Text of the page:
I Felt So Sad for Not Seeing Him
I’m listening to the crickets and watching the grasshoppers. I’m worried and restless without seeing him. My worries will be gone if he takes me in his arms. I’ve climbed to the top of the mountain, picking some fresh fern leaves.
I miss him so much without seeing him.
I will be happy if he takes me in his arms.
I’ve climbed to the top of the mountain, picking some fresh vegetable shoots.
I feel sad and upset without seeing him.
My gloom will be swept away if he takes me in his arms.
The poem “Caochong” (“Grass Insects”) in the Book of Songs (oldest collection of Chinese poetry) has been chanted for thousands of years and has become a classic in Chinese poetry. The line “I feel sad and upset without seeing him” is a common feeling when one misses someone. This love poem was written over 2,000 years ago. It is closely related to a person called Zhao Gong, who is still well-known for his good governance over western Shaanxi.
According to historical records, King Cheng (1055– 1021 BC) was fairly young at that time, so he was assisted by Zhou Gong and Zhao Gong. It was agreed that Zhao Gong govern western Shaanxi and Zhou Gong govern the east. Zhao Gong worked very hard after this division. Under his governance, the people in western Shaanxi lived and worked in peace and harmony, and the economy was prosperous.
Zhao Gong’s governance over western Shaanxi has been remembered for thousands of years, but a person named Li Jing has been ignored. Zhao Gong relied on the help of Li Jing to make many of the achievements in the area.
Li Jing grew up with Zhao Gong, and they knew each other for a long time. He learned the six classical arts by observing Zhao. He followed Zhao and travelled all over the country with him. His ability in measurement and arithmetic was superior to others, so Zhao Gong employed him when governing western Shaanxi. Li guided the citizens of western Shaanxi to measure and divide fields and set up a unified system of measurement across the country, which gave Zhao some idea of how much grain could be harvested every year and helped him make major decisions. Influenced by Zhao, Li began to be worried about the development of the country and the lives of its citizens. He became very good at solving problems. Zhao thought highly of Li and married him to a beautiful and smart woman named Tiao Yu. The couple were happily married for two years. Li worked for Zhao in the daytime and went home very early every day. After night fell, the couple read together and talked happily.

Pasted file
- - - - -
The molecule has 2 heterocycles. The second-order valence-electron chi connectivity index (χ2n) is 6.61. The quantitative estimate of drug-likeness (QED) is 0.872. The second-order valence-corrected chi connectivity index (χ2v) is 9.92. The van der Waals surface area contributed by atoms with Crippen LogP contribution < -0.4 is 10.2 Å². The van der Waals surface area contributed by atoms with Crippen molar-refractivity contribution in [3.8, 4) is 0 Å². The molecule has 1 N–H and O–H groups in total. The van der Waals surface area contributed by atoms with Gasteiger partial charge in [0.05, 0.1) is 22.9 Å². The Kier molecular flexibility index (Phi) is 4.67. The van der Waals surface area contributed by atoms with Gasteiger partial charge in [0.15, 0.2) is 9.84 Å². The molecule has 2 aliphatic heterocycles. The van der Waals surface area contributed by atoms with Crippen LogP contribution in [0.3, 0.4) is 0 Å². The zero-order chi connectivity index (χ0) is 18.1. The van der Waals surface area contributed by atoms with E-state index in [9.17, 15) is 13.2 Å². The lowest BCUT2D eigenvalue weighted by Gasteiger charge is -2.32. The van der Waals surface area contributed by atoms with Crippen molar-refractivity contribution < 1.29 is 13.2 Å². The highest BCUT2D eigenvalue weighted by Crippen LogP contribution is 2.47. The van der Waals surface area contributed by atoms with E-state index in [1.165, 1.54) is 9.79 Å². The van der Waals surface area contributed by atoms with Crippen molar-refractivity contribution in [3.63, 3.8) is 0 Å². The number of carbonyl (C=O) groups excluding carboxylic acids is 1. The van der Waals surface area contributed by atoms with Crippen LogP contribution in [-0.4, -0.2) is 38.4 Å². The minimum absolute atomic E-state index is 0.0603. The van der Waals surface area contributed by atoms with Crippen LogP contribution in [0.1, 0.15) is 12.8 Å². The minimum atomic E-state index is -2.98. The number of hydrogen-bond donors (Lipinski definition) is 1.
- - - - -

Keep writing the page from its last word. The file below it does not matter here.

Later, Zhao felt that Li was capable enough to work independently. He wanted to send him to Nanshan, where people lived in hardship and communications were difficult, and proposed this plan. After thinking for a moment, Li replied, “I would like to go there.” Zhao provided him with people that were good at building houses and growing crops and told him to take enough food and seeds. Zhao said he would visit him in three years to check on his progress. Li responded positively and prepared for 10 days. He said goodbye to Tiao and Zhao on an auspicious day and led about 1,200 men to Nanshan.
Li was engaged in many projects. He taught local people to build houses and till the land. He also built many towns. Swords were recast into ploughs. He led his people to shape mountainous fields. He was busy working and Tiao missed him. Tiao became more worried about her husband when she heard that Nanshan suffered severe food scarcity and that the people used wild vegetables as staple food. Clouds in the autumn sky, whispering insects under her window, early dew and the evening breeze all reminded her of her husband. She lowered her head and chanted “Caochong.”
The poem does not mention whether the couple saw each other again, which readers have wondered about for over 2,000 years.